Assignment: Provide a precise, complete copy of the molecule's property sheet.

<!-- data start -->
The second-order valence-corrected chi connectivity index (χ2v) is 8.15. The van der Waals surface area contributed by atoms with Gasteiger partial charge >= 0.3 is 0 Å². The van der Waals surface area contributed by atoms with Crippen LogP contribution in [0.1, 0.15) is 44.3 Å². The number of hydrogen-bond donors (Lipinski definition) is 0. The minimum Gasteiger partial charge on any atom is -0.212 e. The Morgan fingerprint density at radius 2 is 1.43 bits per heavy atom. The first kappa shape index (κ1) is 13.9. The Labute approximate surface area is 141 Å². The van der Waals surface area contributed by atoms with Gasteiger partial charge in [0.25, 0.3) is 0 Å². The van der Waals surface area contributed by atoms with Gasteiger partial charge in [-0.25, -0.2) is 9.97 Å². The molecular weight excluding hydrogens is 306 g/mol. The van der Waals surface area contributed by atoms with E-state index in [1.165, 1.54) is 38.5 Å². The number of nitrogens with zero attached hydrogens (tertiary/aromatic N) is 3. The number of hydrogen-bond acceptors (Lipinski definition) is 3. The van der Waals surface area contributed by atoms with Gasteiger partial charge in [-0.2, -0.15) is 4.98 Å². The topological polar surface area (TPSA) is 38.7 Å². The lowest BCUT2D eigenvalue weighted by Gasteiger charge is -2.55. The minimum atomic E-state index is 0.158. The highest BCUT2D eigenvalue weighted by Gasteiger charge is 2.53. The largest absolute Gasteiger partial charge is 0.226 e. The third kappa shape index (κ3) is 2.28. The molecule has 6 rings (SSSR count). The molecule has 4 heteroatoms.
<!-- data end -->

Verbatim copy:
The second-order valence-corrected chi connectivity index (χ2v) is 8.15. The van der Waals surface area contributed by atoms with Gasteiger partial charge >= 0.3 is 0 Å². The van der Waals surface area contributed by atoms with Crippen LogP contribution in [0.1, 0.15) is 44.3 Å². The number of hydrogen-bond donors (Lipinski definition) is 0. The minimum Gasteiger partial charge on any atom is -0.212 e. The Morgan fingerprint density at radius 2 is 1.43 bits per heavy atom. The first kappa shape index (κ1) is 13.9. The Labute approximate surface area is 141 Å². The van der Waals surface area contributed by atoms with Gasteiger partial charge in [0.25, 0.3) is 0 Å². The van der Waals surface area contributed by atoms with Gasteiger partial charge in [-0.25, -0.2) is 9.97 Å². The molecular weight excluding hydrogens is 306 g/mol. The van der Waals surface area contributed by atoms with E-state index in [1.165, 1.54) is 38.5 Å². The number of nitrogens with zero attached hydrogens (tertiary/aromatic N) is 3. The number of hydrogen-bond acceptors (Lipinski definition) is 3. The van der Waals surface area contributed by atoms with Gasteiger partial charge in [-0.2, -0.15) is 4.98 Å². The topological polar surface area (TPSA) is 38.7 Å². The lowest BCUT2D eigenvalue weighted by Gasteiger charge is -2.55. The minimum atomic E-state index is 0.158. The highest BCUT2D eigenvalue weighted by Gasteiger charge is 2.53. The largest absolute Gasteiger partial charge is 0.226 e. The third kappa shape index (κ3) is 2.28. The molecule has 6 rings (SSSR count). The molecule has 4 heteroatoms.